A fracture of a bone is the same as a break in the bone. A fracture of a transverse process is a break of a part of one of the bones in the spine. This part extends out from the side of the main body of the bone (called the vertebral body). A transverse process is shaped like a wing. They extend from both the left and right sides of the vertebral body.
Many of these injuries occur in the thoracic spine (the upper and middle parts of the back) and the lumbar spine (the low back area). In the elderly, these injuries can also occur in the lower neck area and are affected by age-related arthritis problems and osteoporosis (thinning of bone).
It takes a lot of force to cause this type of fracture. Because other organs and so many other parts of the spine are close to the transverse processes, these fractures usually occur at the same time as injuries to:
Possibly the spinal cord.
Even if there is only a break to one transverse process, your caregiver will take steps to make sure that a nearby organ has not also been injured.
Most of these injuries occur as a result of a variety of accidents such as:
Motor vehicle accidents.
A smaller number occur due to:
Industrial, agricultural, and aviation accidents.
Gunshot wounds and direct blows to the back.
Patients with transverse process fractures have severe pain even if the actual break is small or limited and there is no injury to nearby bones, organs, or the spinal cord. More severe or complex injuries involving other bones and/or organs may include:
Deformity of the back bones.
Swelling/bruising over the injured area.
Limited ability to move the affected area.
There may be injury to a nearby:
Injury to nearby nerves can cause partial or complete loss of function of the bladder and/or bowels. More severe injuries can also cause:
Loss of sensation and/or strength in the arms/hands (if the break is in the lower part of the neck), legs, feet, and toes.
Spinal cord injury that leads to paralysis.
In most cases, a broken bone will be suspected by what happened just prior to the onset of back and/or neck pain. X-rays and special imaging (CT scan and MRI imaging) are used to confirm the diagnosis as well as finding out the type and severity of the break or breaks. These tests are important for guiding and planning treatment.
There are times when special imaging cannot be done. MRI cannot be done if there is an implanted metallic device (such as a pacemaker). In these cases, other tests and imaging are done.
Other tests may be done if your caregiver is concerned about injuries to internal organs near the break of the transverse process. For example, an ultrasound may be ordered to examine the liver, spleen, or kidneys.
If there has been nerve damage near the break, additional tests may be ordered in order to find out:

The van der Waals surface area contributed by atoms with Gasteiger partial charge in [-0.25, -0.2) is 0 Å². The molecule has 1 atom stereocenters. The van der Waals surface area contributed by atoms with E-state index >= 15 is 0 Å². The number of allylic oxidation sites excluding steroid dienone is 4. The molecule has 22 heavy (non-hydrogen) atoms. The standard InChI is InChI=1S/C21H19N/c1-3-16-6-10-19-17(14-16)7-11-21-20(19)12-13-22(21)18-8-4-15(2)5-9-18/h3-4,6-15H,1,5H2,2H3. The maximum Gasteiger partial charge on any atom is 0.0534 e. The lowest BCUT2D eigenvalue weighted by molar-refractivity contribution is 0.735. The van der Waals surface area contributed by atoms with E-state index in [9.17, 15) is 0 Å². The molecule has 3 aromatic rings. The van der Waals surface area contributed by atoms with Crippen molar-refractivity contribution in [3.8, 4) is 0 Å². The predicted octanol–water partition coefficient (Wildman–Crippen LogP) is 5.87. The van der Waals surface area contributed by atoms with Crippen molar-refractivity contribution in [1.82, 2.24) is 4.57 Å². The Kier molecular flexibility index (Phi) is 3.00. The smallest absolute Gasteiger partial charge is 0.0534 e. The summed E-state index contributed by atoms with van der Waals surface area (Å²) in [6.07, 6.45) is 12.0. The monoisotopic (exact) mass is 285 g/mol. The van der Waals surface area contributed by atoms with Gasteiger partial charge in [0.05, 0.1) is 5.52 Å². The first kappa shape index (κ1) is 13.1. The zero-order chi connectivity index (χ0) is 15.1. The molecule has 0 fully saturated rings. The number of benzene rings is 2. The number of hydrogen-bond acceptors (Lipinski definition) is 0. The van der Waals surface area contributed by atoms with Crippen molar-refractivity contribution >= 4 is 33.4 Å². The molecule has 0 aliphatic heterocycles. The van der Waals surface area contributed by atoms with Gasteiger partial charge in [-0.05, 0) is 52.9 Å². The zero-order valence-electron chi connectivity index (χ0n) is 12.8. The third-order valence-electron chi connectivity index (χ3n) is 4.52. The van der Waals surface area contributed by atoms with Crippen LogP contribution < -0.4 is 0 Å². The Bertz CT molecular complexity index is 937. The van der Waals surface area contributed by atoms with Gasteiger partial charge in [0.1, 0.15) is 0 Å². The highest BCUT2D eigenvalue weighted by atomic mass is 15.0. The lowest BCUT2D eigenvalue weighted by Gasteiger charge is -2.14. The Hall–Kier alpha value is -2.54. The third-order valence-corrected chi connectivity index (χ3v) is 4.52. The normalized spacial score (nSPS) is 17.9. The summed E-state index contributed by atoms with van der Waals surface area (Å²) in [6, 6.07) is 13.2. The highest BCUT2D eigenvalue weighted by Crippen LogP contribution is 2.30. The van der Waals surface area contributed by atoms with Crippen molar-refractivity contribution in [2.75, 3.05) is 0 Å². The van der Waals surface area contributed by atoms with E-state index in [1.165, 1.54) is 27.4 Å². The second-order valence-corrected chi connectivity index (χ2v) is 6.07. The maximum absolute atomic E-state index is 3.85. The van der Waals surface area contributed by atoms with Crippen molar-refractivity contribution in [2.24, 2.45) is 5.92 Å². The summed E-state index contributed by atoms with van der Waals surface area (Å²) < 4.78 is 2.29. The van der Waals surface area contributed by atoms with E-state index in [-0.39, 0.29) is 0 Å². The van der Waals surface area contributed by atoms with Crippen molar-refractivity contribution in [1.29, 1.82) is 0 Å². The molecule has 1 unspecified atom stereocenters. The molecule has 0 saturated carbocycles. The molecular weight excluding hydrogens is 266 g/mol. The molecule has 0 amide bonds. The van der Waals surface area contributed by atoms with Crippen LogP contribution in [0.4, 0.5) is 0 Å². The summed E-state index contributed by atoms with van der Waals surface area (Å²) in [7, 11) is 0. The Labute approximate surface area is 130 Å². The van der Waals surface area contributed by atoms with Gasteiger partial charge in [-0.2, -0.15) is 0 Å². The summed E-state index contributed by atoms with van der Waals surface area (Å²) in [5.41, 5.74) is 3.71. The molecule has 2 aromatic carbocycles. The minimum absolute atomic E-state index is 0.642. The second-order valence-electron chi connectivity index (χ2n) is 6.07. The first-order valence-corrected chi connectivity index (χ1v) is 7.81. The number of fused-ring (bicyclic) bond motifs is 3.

Exactly how much damage has occurred.
To plan for what can be done to help.
Tests of nerve function through muscles (nerve conduction studies and electromyography).
Tests of bladder function (urodynamics).
Tests that focus on defining specific nerve problems before surgery and what improvement has come about after surgery (evoked potentials).
If the injury is limited to a break of a transverse process with no other bone or organ injury, hospital care may not be necessary. Medication for pain control, special back bracing, and limitations in activity are done first followed by physical therapy later.
Complex breaks, multiple fractures of the spine, or unstable injuries can damage the spinal cord and may require an operation to remove pressure from the nerves and/or spinal cord and to stabilize the broken pieces of bone. Specialty care may be needed if there has been injury to an internal organ near a broken transverse process.Each individual set of injuries is unique, and your caregiver will review many things when planning the best approach that will give the highest likelihood of a good outcome.
There is pain and stiffness in the back for weeks after a transverse process fracture. Bed rest, pain medicine, and a slow return to activity are generally recommended. Neck and back braces may be helpful in reducing pain and increasing mobility. When your pain allows, simple walking will help to begin the process of returning to normal activities. Exercises to improve motion and to strengthen the back may also be useful after the initial pain goes away. This will be guided by your caregiver and the team (nurses, physical therapists, occupational therapists, etc.) involved with your ongoing care. For the elderly, treatment for osteoporosis may be essential to help reduce your risk of fractures in the future.
Arrange for follow-up care as recommended to assure proper long-term care and prevention of further spine injury. It is important that you participate in your return to good health. The failure to follow up as recommended with your caregiver, orthopedic referral or other provider may result in the bone not healing properly with possible chronic disability or pain.
Pain is not effectively controlled with medication.
You feel unable to decrease pain medication over time as planned.
Activity level is not improving as planned and/or expected.
You have increasing pain, vomiting, or are unable to move around at all.
You have numbness, tingling, weakness, or paralysis of any part of your body.
You have loss of normal bowel or bladder control.
You have difficulty breathing, cough, fever, chest or abdominal pain.
Understand these instructions.
Will watch your condition.
Will get help right away if you are not doing well or get worse.